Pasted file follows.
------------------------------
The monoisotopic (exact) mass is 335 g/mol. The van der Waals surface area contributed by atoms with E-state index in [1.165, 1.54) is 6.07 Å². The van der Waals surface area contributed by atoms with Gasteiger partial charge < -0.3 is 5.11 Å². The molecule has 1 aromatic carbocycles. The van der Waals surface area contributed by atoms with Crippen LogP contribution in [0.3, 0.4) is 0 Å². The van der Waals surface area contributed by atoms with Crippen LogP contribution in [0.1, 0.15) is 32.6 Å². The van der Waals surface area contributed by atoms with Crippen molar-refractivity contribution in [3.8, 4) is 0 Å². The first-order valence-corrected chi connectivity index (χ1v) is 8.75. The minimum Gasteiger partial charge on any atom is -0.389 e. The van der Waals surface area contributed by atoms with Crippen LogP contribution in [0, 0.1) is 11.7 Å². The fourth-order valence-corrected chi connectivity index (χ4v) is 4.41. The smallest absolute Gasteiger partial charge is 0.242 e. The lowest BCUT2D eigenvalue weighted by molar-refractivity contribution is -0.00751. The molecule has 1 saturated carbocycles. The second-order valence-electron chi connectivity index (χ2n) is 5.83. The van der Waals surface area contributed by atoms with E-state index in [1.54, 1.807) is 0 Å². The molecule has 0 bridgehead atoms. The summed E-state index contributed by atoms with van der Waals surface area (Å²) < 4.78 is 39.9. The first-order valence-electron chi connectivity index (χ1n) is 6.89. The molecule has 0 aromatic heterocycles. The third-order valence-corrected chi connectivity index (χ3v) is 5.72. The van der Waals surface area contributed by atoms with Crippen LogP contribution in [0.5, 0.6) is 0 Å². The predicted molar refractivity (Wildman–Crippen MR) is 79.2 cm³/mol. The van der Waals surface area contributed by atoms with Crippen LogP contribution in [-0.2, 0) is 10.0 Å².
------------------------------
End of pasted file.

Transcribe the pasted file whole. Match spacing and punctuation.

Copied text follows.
The monoisotopic (exact) mass is 335 g/mol. The van der Waals surface area contributed by atoms with E-state index in [1.165, 1.54) is 6.07 Å². The van der Waals surface area contributed by atoms with Gasteiger partial charge < -0.3 is 5.11 Å². The molecule has 1 aromatic carbocycles. The van der Waals surface area contributed by atoms with Crippen LogP contribution in [0.3, 0.4) is 0 Å². The van der Waals surface area contributed by atoms with Crippen LogP contribution in [0.1, 0.15) is 32.6 Å². The van der Waals surface area contributed by atoms with Crippen molar-refractivity contribution in [3.8, 4) is 0 Å². The first-order valence-corrected chi connectivity index (χ1v) is 8.75. The minimum Gasteiger partial charge on any atom is -0.389 e. The van der Waals surface area contributed by atoms with Crippen LogP contribution in [0, 0.1) is 11.7 Å². The fourth-order valence-corrected chi connectivity index (χ4v) is 4.41. The smallest absolute Gasteiger partial charge is 0.242 e. The lowest BCUT2D eigenvalue weighted by molar-refractivity contribution is -0.00751. The molecule has 1 saturated carbocycles. The second-order valence-electron chi connectivity index (χ2n) is 5.83. The van der Waals surface area contributed by atoms with E-state index in [1.54, 1.807) is 0 Å². The molecule has 0 bridgehead atoms. The summed E-state index contributed by atoms with van der Waals surface area (Å²) < 4.78 is 39.9. The first-order valence-electron chi connectivity index (χ1n) is 6.89. The molecule has 0 aromatic heterocycles. The third-order valence-corrected chi connectivity index (χ3v) is 5.72. The van der Waals surface area contributed by atoms with Crippen LogP contribution in [0.5, 0.6) is 0 Å². The predicted molar refractivity (Wildman–Crippen MR) is 79.2 cm³/mol. The van der Waals surface area contributed by atoms with Crippen LogP contribution in [-0.2, 0) is 10.0 Å².